Homeplace 1850s Working Farm and Living History Museum represents a two-generation farm. When you visit the Homeplace, you will see interpreters in period clothing going about their daily chores. You’ll find the perfect blend of artifacts, restored historic structures, and traditional seasonal activities to step you back in time to relive history before the Civil War. Even our livestock includes rare and endangered breeds. We cultivate many varieties of garden plants and field crops; most from heirloom seeds dating back before the Civil War. These heirloom seeds can be purchased in our gift shop.
Walk into the Tool Barn where tools and farm implements are stored and also doubles as the farmer’s woodworking shop. You may see men splitting rails for fences or busy at the spring pole lathe turning a chair leg. You may even be invited to help with the task at hand. Be sure to stop by the kitchen to experience the heat from the wood burning stove and enjoy tempting smells of hardy country cooking. If you are wondering what something is don’t be shy, ask us questions.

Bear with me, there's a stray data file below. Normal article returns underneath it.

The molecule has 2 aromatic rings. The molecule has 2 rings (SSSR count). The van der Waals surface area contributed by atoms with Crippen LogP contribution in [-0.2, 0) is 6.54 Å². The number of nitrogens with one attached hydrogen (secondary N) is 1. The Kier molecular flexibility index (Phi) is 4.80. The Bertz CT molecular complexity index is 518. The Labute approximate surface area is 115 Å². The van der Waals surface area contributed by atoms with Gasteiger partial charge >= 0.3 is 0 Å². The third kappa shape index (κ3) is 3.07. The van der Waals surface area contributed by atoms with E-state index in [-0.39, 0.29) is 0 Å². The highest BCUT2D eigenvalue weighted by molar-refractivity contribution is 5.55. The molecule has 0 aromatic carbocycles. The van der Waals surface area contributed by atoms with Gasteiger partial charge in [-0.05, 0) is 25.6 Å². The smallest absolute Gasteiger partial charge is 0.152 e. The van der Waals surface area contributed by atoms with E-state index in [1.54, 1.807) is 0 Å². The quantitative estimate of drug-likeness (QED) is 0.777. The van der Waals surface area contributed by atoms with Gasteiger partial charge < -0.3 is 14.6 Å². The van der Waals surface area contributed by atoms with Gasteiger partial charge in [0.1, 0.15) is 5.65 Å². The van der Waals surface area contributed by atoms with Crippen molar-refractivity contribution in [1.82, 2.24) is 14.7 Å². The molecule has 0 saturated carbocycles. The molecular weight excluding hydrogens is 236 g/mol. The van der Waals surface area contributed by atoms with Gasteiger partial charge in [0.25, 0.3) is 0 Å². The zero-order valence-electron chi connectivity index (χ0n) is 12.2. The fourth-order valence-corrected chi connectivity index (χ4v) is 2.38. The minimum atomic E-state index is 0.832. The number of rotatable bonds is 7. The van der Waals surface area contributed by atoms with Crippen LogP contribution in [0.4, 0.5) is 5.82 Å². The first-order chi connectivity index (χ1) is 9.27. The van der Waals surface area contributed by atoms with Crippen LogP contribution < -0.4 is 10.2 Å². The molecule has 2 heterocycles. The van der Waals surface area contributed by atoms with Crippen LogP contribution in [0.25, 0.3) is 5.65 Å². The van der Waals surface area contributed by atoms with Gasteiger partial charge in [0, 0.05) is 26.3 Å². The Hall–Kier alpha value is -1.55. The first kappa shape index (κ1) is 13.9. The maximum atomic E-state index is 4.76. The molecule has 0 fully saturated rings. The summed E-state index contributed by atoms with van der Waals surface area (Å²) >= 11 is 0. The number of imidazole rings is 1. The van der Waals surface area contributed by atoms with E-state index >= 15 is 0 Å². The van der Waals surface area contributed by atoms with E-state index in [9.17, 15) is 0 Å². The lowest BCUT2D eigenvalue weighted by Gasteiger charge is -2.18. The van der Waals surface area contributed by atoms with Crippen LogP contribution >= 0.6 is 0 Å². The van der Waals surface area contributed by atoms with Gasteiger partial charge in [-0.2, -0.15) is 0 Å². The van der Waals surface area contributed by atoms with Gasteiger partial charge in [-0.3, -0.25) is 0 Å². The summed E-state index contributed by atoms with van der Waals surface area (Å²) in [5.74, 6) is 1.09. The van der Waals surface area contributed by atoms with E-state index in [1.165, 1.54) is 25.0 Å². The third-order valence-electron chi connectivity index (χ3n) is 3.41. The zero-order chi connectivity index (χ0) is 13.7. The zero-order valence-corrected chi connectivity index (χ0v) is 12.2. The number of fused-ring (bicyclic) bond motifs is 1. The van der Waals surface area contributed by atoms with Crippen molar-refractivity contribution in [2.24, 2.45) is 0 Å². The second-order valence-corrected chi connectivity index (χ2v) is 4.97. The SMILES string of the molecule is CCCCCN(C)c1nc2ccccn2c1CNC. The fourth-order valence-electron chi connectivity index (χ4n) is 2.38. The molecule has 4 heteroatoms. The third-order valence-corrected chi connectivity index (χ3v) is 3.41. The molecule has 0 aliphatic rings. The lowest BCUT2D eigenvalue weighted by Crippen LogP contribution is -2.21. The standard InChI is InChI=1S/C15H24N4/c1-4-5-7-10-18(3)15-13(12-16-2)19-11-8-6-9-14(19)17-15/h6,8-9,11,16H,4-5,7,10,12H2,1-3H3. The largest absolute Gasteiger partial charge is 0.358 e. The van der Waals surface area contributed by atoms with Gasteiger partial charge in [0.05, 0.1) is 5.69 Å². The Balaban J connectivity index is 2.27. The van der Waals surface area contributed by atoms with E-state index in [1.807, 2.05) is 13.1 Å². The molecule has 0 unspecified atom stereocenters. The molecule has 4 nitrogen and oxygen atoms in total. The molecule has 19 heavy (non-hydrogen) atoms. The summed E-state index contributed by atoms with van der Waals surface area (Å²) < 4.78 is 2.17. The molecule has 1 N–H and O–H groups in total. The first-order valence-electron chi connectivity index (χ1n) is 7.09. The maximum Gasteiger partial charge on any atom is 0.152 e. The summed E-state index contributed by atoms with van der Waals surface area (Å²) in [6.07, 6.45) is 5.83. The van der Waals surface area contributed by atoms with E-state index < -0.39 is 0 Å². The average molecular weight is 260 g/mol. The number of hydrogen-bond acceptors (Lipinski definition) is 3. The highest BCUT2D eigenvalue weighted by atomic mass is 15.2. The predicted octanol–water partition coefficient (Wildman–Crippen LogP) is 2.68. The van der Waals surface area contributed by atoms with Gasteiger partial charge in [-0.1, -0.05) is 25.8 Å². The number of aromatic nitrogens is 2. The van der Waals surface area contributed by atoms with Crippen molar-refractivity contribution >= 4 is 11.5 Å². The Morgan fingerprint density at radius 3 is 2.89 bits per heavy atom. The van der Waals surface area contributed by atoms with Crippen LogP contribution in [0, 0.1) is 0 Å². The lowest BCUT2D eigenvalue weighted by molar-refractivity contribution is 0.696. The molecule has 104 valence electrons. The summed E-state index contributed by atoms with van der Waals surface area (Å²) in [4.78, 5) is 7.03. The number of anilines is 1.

Living between the Cumberland and Tennessee Rivers and close to the Ohio and Mississippi Rivers impacted farm life here in Pryor Creek. News and goods reached area farmers within a few weeks — considered “quick” for the 1850s. The rivers also provided easy access to send crops and livestock to market.
In the 1850s, rural families lived off their field crops, vegetable gardens, and livestock. Tobacco and “Indian” corn served as cash crops for families in this region. You’ll find all this in various growing stages and preparations at the Homeplace.